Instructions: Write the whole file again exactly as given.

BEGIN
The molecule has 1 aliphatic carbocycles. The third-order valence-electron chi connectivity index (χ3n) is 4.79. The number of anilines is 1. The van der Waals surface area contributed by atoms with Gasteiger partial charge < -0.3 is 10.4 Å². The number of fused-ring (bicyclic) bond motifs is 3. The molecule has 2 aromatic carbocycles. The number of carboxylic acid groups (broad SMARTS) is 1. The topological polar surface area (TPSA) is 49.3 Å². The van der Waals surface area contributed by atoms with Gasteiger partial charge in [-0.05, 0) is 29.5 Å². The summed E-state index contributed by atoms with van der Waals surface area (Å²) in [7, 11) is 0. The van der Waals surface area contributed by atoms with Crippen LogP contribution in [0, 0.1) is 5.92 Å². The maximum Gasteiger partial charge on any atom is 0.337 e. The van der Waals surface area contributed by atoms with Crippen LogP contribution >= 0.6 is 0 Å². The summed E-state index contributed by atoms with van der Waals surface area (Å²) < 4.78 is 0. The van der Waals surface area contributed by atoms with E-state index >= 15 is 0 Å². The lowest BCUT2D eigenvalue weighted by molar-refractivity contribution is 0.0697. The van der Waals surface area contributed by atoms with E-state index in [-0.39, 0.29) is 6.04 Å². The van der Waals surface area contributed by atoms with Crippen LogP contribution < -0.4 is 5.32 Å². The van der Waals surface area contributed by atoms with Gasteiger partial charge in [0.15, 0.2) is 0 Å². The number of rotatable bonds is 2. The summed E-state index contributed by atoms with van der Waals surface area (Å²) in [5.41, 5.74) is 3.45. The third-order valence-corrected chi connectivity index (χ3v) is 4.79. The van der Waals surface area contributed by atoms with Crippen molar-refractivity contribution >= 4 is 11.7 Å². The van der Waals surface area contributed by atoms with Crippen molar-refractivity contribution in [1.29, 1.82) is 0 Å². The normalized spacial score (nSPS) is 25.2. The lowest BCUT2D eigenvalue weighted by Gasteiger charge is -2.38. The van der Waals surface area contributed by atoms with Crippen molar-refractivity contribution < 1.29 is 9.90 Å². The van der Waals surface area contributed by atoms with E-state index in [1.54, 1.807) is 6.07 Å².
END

The molecule has 1 aliphatic carbocycles. The third-order valence-electron chi connectivity index (χ3n) is 4.79. The number of anilines is 1. The van der Waals surface area contributed by atoms with Gasteiger partial charge < -0.3 is 10.4 Å². The number of fused-ring (bicyclic) bond motifs is 3. The molecule has 2 aromatic carbocycles. The number of carboxylic acid groups (broad SMARTS) is 1. The topological polar surface area (TPSA) is 49.3 Å². The van der Waals surface area contributed by atoms with Gasteiger partial charge in [-0.05, 0) is 29.5 Å². The summed E-state index contributed by atoms with van der Waals surface area (Å²) in [7, 11) is 0. The van der Waals surface area contributed by atoms with Crippen LogP contribution in [0, 0.1) is 5.92 Å². The maximum Gasteiger partial charge on any atom is 0.337 e. The van der Waals surface area contributed by atoms with Crippen LogP contribution >= 0.6 is 0 Å². The summed E-state index contributed by atoms with van der Waals surface area (Å²) < 4.78 is 0. The van der Waals surface area contributed by atoms with E-state index >= 15 is 0 Å². The lowest BCUT2D eigenvalue weighted by molar-refractivity contribution is 0.0697. The van der Waals surface area contributed by atoms with E-state index in [-0.39, 0.29) is 6.04 Å². The van der Waals surface area contributed by atoms with Crippen LogP contribution < -0.4 is 5.32 Å². The van der Waals surface area contributed by atoms with Gasteiger partial charge in [0.15, 0.2) is 0 Å². The number of rotatable bonds is 2. The summed E-state index contributed by atoms with van der Waals surface area (Å²) in [5.41, 5.74) is 3.45. The third-order valence-corrected chi connectivity index (χ3v) is 4.79. The van der Waals surface area contributed by atoms with Crippen molar-refractivity contribution >= 4 is 11.7 Å². The van der Waals surface area contributed by atoms with Crippen molar-refractivity contribution in [1.29, 1.82) is 0 Å². The normalized spacial score (nSPS) is 25.2. The lowest BCUT2D eigenvalue weighted by Gasteiger charge is -2.38. The van der Waals surface area contributed by atoms with Crippen molar-refractivity contribution < 1.29 is 9.90 Å². The van der Waals surface area contributed by atoms with E-state index in [1.54, 1.807) is 6.07 Å².